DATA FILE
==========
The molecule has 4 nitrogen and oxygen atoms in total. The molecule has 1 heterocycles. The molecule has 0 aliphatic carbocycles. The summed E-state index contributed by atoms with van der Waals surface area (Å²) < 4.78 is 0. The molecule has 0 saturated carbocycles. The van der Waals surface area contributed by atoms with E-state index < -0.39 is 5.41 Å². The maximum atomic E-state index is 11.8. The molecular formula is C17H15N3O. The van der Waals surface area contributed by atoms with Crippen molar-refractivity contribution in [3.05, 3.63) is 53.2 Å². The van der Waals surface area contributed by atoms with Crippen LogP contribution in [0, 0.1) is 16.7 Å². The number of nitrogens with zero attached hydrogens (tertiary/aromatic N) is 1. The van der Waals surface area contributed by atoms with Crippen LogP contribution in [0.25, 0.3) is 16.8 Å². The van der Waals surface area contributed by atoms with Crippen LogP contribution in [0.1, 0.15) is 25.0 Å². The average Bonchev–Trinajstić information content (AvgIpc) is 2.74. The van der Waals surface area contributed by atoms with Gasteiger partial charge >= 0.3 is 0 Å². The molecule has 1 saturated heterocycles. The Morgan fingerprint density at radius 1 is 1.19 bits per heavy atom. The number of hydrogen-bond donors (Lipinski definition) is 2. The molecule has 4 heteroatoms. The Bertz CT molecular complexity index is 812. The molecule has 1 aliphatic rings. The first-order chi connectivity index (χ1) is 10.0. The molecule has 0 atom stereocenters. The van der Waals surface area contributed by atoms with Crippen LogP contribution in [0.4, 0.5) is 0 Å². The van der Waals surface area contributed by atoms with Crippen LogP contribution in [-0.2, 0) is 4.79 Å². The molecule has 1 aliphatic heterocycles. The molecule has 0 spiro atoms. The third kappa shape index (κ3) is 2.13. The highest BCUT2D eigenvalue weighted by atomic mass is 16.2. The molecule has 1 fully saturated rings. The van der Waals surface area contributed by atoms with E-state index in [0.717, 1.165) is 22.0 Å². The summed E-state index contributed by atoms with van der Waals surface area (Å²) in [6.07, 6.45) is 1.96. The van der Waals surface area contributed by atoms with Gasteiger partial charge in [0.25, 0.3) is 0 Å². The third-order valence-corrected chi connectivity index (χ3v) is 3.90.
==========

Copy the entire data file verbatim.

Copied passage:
The molecule has 4 nitrogen and oxygen atoms in total. The molecule has 1 heterocycles. The molecule has 0 aliphatic carbocycles. The summed E-state index contributed by atoms with van der Waals surface area (Å²) < 4.78 is 0. The molecule has 0 saturated carbocycles. The van der Waals surface area contributed by atoms with E-state index < -0.39 is 5.41 Å². The maximum atomic E-state index is 11.8. The molecular formula is C17H15N3O. The van der Waals surface area contributed by atoms with Crippen molar-refractivity contribution in [3.05, 3.63) is 53.2 Å². The van der Waals surface area contributed by atoms with Crippen LogP contribution in [0, 0.1) is 16.7 Å². The number of nitrogens with zero attached hydrogens (tertiary/aromatic N) is 1. The van der Waals surface area contributed by atoms with Crippen LogP contribution in [0.25, 0.3) is 16.8 Å². The van der Waals surface area contributed by atoms with Crippen LogP contribution in [0.1, 0.15) is 25.0 Å². The average Bonchev–Trinajstić information content (AvgIpc) is 2.74. The van der Waals surface area contributed by atoms with Gasteiger partial charge >= 0.3 is 0 Å². The molecule has 1 saturated heterocycles. The Morgan fingerprint density at radius 1 is 1.19 bits per heavy atom. The number of hydrogen-bond donors (Lipinski definition) is 2. The molecule has 4 heteroatoms. The Bertz CT molecular complexity index is 812. The molecule has 1 aliphatic rings. The first-order chi connectivity index (χ1) is 10.0. The molecule has 0 atom stereocenters. The van der Waals surface area contributed by atoms with Crippen LogP contribution in [0.4, 0.5) is 0 Å². The van der Waals surface area contributed by atoms with Crippen LogP contribution in [-0.2, 0) is 4.79 Å². The molecule has 1 aliphatic heterocycles. The molecule has 0 spiro atoms. The third kappa shape index (κ3) is 2.13. The highest BCUT2D eigenvalue weighted by atomic mass is 16.2. The molecule has 1 fully saturated rings. The van der Waals surface area contributed by atoms with E-state index in [0.717, 1.165) is 22.0 Å². The summed E-state index contributed by atoms with van der Waals surface area (Å²) in [6.07, 6.45) is 1.96. The van der Waals surface area contributed by atoms with Gasteiger partial charge in [0.25, 0.3) is 0 Å². The third-order valence-corrected chi connectivity index (χ3v) is 3.90.